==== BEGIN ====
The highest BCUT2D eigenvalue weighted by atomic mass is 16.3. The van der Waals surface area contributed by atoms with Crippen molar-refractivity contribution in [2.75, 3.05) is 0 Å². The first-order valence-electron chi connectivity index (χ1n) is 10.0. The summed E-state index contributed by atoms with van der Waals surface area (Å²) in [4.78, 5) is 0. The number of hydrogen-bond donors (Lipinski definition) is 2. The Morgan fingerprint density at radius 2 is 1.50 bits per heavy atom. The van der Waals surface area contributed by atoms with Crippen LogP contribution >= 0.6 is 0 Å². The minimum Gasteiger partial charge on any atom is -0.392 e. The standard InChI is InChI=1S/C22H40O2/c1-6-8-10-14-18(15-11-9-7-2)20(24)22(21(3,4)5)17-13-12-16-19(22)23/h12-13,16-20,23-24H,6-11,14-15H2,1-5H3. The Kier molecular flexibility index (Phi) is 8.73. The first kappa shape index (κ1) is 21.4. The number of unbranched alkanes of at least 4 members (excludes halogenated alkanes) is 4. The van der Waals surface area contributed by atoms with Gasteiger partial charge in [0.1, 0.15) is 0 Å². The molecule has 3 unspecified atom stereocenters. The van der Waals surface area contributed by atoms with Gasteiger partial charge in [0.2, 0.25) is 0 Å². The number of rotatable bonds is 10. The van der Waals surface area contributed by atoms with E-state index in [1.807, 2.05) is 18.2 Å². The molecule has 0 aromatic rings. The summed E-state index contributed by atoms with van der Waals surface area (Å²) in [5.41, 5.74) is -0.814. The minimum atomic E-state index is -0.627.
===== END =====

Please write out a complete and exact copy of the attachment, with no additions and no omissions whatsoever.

The highest BCUT2D eigenvalue weighted by atomic mass is 16.3. The van der Waals surface area contributed by atoms with Crippen molar-refractivity contribution in [2.75, 3.05) is 0 Å². The first-order valence-electron chi connectivity index (χ1n) is 10.0. The summed E-state index contributed by atoms with van der Waals surface area (Å²) in [4.78, 5) is 0. The number of hydrogen-bond donors (Lipinski definition) is 2. The Morgan fingerprint density at radius 2 is 1.50 bits per heavy atom. The van der Waals surface area contributed by atoms with Crippen LogP contribution >= 0.6 is 0 Å². The minimum Gasteiger partial charge on any atom is -0.392 e. The standard InChI is InChI=1S/C22H40O2/c1-6-8-10-14-18(15-11-9-7-2)20(24)22(21(3,4)5)17-13-12-16-19(22)23/h12-13,16-20,23-24H,6-11,14-15H2,1-5H3. The Kier molecular flexibility index (Phi) is 8.73. The first kappa shape index (κ1) is 21.4. The number of unbranched alkanes of at least 4 members (excludes halogenated alkanes) is 4. The van der Waals surface area contributed by atoms with Gasteiger partial charge in [0.1, 0.15) is 0 Å². The molecule has 3 unspecified atom stereocenters. The van der Waals surface area contributed by atoms with Gasteiger partial charge in [0.2, 0.25) is 0 Å². The number of rotatable bonds is 10. The van der Waals surface area contributed by atoms with E-state index in [1.807, 2.05) is 18.2 Å². The molecule has 0 aromatic rings. The summed E-state index contributed by atoms with van der Waals surface area (Å²) in [5.41, 5.74) is -0.814. The minimum atomic E-state index is -0.627.